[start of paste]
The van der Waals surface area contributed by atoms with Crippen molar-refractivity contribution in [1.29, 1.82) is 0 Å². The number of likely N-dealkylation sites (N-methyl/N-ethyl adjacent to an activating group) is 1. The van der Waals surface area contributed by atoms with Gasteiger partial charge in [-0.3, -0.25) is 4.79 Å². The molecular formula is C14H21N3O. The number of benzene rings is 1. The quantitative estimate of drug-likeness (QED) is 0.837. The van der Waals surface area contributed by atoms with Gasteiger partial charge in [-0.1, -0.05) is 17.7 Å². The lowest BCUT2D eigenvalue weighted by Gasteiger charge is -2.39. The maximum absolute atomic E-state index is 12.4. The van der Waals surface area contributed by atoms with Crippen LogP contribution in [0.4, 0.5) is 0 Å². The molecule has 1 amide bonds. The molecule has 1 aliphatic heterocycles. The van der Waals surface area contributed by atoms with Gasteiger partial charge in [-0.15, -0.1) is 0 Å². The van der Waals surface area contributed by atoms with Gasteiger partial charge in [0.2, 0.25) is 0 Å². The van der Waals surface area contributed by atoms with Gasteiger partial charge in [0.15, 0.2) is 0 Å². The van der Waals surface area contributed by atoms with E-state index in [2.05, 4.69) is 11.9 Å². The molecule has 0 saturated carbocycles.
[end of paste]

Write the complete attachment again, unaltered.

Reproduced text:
The van der Waals surface area contributed by atoms with Crippen molar-refractivity contribution in [1.29, 1.82) is 0 Å². The number of likely N-dealkylation sites (N-methyl/N-ethyl adjacent to an activating group) is 1. The van der Waals surface area contributed by atoms with Gasteiger partial charge in [-0.3, -0.25) is 4.79 Å². The molecular formula is C14H21N3O. The number of benzene rings is 1. The quantitative estimate of drug-likeness (QED) is 0.837. The van der Waals surface area contributed by atoms with Gasteiger partial charge in [-0.1, -0.05) is 17.7 Å². The lowest BCUT2D eigenvalue weighted by Gasteiger charge is -2.39. The maximum absolute atomic E-state index is 12.4. The van der Waals surface area contributed by atoms with Crippen LogP contribution in [0.4, 0.5) is 0 Å². The molecule has 1 amide bonds. The molecule has 1 aliphatic heterocycles. The van der Waals surface area contributed by atoms with Gasteiger partial charge in [-0.15, -0.1) is 0 Å². The van der Waals surface area contributed by atoms with Gasteiger partial charge in [0.2, 0.25) is 0 Å². The van der Waals surface area contributed by atoms with Gasteiger partial charge in [0.15, 0.2) is 0 Å². The van der Waals surface area contributed by atoms with E-state index in [2.05, 4.69) is 11.9 Å². The molecule has 0 saturated carbocycles.